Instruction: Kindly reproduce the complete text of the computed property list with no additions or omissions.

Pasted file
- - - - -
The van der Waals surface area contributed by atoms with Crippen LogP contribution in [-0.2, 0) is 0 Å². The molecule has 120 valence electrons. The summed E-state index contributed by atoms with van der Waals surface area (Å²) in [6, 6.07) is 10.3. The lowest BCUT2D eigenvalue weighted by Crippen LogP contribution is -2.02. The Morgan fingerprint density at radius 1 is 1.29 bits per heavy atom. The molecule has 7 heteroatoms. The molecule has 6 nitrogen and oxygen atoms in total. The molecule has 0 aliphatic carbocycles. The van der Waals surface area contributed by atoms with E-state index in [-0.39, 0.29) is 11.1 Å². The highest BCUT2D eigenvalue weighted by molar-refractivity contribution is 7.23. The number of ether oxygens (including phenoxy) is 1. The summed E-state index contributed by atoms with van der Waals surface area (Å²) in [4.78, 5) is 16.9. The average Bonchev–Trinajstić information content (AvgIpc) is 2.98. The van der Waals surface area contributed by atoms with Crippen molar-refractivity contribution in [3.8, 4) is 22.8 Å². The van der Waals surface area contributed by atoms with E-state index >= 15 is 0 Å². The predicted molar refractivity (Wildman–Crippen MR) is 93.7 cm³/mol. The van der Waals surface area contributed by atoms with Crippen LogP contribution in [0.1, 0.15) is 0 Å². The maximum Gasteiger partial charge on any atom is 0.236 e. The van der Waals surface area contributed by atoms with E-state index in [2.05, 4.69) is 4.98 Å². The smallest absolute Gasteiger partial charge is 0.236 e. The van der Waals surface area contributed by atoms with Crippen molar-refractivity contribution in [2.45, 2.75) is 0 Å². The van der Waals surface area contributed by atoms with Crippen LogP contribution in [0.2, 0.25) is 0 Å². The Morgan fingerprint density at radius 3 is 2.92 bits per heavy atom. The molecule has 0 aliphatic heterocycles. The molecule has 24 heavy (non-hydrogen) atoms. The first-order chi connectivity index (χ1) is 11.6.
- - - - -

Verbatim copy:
The van der Waals surface area contributed by atoms with Crippen LogP contribution in [-0.2, 0) is 0 Å². The molecule has 120 valence electrons. The summed E-state index contributed by atoms with van der Waals surface area (Å²) in [6, 6.07) is 10.3. The lowest BCUT2D eigenvalue weighted by Crippen LogP contribution is -2.02. The Morgan fingerprint density at radius 1 is 1.29 bits per heavy atom. The molecule has 7 heteroatoms. The molecule has 6 nitrogen and oxygen atoms in total. The molecule has 0 aliphatic carbocycles. The van der Waals surface area contributed by atoms with E-state index in [-0.39, 0.29) is 11.1 Å². The highest BCUT2D eigenvalue weighted by molar-refractivity contribution is 7.23. The number of ether oxygens (including phenoxy) is 1. The summed E-state index contributed by atoms with van der Waals surface area (Å²) in [4.78, 5) is 16.9. The average Bonchev–Trinajstić information content (AvgIpc) is 2.98. The van der Waals surface area contributed by atoms with Crippen molar-refractivity contribution in [3.8, 4) is 22.8 Å². The van der Waals surface area contributed by atoms with E-state index >= 15 is 0 Å². The predicted molar refractivity (Wildman–Crippen MR) is 93.7 cm³/mol. The van der Waals surface area contributed by atoms with Crippen LogP contribution in [0.1, 0.15) is 0 Å². The maximum Gasteiger partial charge on any atom is 0.236 e. The van der Waals surface area contributed by atoms with E-state index in [2.05, 4.69) is 4.98 Å². The smallest absolute Gasteiger partial charge is 0.236 e. The van der Waals surface area contributed by atoms with Crippen molar-refractivity contribution in [2.45, 2.75) is 0 Å². The van der Waals surface area contributed by atoms with Crippen LogP contribution in [0.2, 0.25) is 0 Å². The Morgan fingerprint density at radius 3 is 2.92 bits per heavy atom. The molecule has 0 aliphatic heterocycles. The molecule has 24 heavy (non-hydrogen) atoms. The first-order chi connectivity index (χ1) is 11.6.